Obama and Rick Warren, Together Again
President-elect Obama picked Rick Warren to say the prayer for his invocation as President, a controversial choice that has upset liberals as well as his gay constituents.
La Shawn Barber offers her take on this, in
Obama Picks Socially Conservative Rick Warren for Invocation.
Al Mohler, as always, offers a perceptive analysis, noting in his article "The High Cost of Being (and Staying) Cool -- Rick Warren in a Whirlwind" that the day has already arrived when any evangelical who publicly states opposition to homosexuality or gay marriage is immediately rejected as "uncool" in the popular marketplace, "no matter how much good work you do nor how much love and compassion you seek to express."
Mohler says that he would not have accepted an invitation to give the prayer invocation at Obama's inauguration ceremony (though he notes he wasn't invited), given Obama's pledge to sign the Freedom of Choice Act as President and also to reverse Bush administration policies regarding embryonic stem cell research.
Knowing the intentions of this President-elect, I could not in good conscience offer a formal prayer at his inauguration. Even in the short term, I could not live in good conscience with what will come within hours. I could not accept a public role in the event of his inauguration nor offer there a public prayer, but I will certainly be praying for this new President and for the nation under his leadership.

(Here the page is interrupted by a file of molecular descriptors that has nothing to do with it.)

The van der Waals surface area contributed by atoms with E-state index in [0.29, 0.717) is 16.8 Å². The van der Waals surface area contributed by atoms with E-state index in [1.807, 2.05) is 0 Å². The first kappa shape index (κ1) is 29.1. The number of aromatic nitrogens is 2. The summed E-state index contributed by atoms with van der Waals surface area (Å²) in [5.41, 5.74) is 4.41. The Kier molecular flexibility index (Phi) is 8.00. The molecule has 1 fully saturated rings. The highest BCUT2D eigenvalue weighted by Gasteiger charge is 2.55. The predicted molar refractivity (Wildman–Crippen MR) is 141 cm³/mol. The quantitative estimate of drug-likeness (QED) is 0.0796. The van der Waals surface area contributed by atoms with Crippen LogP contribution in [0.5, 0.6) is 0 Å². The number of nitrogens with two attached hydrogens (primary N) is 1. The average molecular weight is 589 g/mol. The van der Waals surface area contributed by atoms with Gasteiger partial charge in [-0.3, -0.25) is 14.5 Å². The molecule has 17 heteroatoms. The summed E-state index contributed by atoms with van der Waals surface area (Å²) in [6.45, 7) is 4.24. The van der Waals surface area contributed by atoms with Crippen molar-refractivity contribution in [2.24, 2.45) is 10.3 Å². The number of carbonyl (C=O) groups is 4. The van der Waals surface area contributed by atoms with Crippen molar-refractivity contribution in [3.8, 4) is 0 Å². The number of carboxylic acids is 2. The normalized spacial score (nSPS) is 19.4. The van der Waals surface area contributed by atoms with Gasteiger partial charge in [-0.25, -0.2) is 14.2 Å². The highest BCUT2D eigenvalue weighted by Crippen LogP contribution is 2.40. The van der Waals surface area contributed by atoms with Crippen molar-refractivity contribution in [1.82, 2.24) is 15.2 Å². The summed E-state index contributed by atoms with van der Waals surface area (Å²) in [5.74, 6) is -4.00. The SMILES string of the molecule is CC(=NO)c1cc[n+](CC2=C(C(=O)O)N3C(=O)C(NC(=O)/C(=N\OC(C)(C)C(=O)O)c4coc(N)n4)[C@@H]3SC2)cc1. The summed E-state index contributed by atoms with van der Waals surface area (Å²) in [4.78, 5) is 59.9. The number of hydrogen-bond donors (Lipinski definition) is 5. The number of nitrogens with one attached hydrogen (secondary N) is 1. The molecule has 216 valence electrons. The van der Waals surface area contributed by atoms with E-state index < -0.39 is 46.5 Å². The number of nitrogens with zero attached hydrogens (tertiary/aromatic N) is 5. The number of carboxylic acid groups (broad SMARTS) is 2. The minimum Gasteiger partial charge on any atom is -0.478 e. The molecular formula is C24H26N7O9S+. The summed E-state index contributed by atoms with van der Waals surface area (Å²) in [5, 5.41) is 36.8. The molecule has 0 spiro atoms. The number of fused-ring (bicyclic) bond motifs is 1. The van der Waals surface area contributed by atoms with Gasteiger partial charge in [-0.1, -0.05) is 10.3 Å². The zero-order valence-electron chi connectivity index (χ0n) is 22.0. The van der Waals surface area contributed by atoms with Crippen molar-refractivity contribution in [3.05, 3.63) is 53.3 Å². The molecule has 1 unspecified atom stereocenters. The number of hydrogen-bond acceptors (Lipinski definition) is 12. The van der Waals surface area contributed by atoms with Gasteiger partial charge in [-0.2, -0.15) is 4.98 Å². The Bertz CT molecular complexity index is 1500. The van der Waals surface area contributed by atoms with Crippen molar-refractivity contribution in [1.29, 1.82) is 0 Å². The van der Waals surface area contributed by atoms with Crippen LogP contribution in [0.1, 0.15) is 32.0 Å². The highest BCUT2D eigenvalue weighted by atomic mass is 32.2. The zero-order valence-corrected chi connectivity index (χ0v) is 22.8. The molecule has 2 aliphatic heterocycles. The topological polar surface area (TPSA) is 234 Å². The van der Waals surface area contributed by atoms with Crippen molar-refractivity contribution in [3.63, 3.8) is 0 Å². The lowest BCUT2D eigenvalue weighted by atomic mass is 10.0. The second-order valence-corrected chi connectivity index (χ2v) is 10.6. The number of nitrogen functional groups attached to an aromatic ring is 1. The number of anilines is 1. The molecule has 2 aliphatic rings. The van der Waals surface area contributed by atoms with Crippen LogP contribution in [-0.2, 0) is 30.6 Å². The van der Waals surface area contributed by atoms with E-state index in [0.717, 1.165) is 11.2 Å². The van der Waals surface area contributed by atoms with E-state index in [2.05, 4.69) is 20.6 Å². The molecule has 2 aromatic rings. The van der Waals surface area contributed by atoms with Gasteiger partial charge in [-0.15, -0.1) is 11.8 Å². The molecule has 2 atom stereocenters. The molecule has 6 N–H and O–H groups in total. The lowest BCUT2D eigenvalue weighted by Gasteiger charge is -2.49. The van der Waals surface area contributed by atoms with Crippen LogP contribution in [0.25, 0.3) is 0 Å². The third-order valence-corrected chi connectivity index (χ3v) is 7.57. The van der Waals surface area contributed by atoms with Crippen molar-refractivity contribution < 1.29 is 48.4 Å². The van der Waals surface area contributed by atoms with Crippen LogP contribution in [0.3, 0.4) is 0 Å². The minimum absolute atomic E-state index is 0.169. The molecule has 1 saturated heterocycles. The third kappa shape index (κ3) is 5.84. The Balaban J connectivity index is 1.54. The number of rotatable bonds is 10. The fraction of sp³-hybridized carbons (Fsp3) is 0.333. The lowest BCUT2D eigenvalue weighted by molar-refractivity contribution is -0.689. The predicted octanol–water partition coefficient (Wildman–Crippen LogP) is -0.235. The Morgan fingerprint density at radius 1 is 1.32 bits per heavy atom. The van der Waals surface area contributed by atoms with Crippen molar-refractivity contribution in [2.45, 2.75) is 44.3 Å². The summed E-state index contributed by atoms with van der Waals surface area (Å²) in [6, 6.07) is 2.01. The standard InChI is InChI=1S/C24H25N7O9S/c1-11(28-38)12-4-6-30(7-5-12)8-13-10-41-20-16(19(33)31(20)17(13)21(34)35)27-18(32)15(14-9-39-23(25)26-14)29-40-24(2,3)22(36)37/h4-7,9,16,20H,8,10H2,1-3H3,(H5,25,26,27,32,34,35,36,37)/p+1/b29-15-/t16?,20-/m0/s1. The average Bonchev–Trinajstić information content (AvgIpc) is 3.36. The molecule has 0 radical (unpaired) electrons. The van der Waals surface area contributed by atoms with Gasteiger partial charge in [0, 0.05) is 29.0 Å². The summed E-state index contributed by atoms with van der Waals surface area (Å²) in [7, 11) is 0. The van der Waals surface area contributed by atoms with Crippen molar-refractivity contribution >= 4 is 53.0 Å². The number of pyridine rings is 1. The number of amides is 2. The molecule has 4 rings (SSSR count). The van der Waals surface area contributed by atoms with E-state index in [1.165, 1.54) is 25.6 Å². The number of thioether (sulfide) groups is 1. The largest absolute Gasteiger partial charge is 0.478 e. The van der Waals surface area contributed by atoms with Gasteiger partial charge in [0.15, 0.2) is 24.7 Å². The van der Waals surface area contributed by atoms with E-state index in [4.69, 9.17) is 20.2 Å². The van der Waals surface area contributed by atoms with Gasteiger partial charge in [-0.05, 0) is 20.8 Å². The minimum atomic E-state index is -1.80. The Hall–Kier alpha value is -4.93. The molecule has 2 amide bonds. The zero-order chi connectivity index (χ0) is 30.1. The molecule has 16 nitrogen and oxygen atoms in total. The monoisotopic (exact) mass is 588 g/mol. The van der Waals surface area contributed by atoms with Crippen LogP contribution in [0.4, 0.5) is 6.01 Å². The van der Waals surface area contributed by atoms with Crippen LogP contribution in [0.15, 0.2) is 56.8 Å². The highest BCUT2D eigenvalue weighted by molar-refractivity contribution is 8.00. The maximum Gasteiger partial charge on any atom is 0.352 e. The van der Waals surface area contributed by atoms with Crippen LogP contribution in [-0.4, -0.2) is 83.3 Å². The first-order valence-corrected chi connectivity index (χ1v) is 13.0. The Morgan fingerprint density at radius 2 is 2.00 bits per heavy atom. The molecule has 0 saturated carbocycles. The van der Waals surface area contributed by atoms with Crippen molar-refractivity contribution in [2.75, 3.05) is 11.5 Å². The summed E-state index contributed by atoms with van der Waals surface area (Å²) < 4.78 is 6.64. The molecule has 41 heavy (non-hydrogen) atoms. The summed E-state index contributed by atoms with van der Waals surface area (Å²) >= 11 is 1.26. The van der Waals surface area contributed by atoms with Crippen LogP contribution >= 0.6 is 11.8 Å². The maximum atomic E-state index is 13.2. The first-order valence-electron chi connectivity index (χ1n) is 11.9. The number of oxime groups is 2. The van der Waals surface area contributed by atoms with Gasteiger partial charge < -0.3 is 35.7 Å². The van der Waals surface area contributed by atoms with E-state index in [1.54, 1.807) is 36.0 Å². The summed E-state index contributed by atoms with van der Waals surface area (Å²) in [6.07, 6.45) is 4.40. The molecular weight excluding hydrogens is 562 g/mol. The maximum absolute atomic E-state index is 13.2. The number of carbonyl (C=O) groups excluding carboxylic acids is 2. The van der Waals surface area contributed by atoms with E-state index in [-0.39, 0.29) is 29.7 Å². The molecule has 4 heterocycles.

The Washington Post ViewPoint section recently interviewed Michael Horton about his new book, "Christless Christianity: The Alternative Gospel of the American Church". Though I haven't yet read the volume, I did read an excerpt (Chapter 1) and also a review by Tim Challies. Horton has provided what appears to be an timely, incisive and insightful critique of the state of Christianity in America, sounding a call to reformation of evangelicalism according to the biblical gospel.
Horton has also done a fine job promoting the book. There's a website-- Christless Christianity-- that provides excerpts and related resources, including this article that appears in Modern Reformation journal, the magazine for which Horton is the Editor:
Christless Christianity: Getting in Christ's Way by Michael S. Horton
Though the article featured in Pulpit Magazine is already two years old, "Grunge Christianity? Counterculture’s Death-Spiral and the Vulgarization of the Gospel" by John MacArthur still seems like a timely and relevant topic-- how to engage our culture without compromise. In the article MacArthur challenges the idea that Christians must adopt culturally hip, but often crass and superficial attitudes/language to communicate effectively to postmoderns. He points to Paul, as an example for us today:
We could learn from the example of Paul, who engaged the philosophers on Mars Hill. But far from embracing their culture, he was repulsed by it. Acts 17:16 says, “while Paul waited for [Silas and Timothy] at Athens, his spirit was provoked within him when he saw that the city was given over to idols.”
When Paul spoke to that culture, he didn’t adopt Greek scatology to show off how hip he could be. He simply declared the truth of God’s Word to them in plain language. And not all of his pagan listeners were happy with that (v. 18). That’s to be expected. Jesus said, “If the world hates you, you know that it hated Me before it hated you. If you were of the world, the world would love its own. Yet because you are not of the world, but I chose you out of the world, therefore the world hates you” (John 15:18-19).
In other, less controversial news, I've continued to tweak and add new resources to my Netvibes site, ReformingChristianity.com. Check out the new look.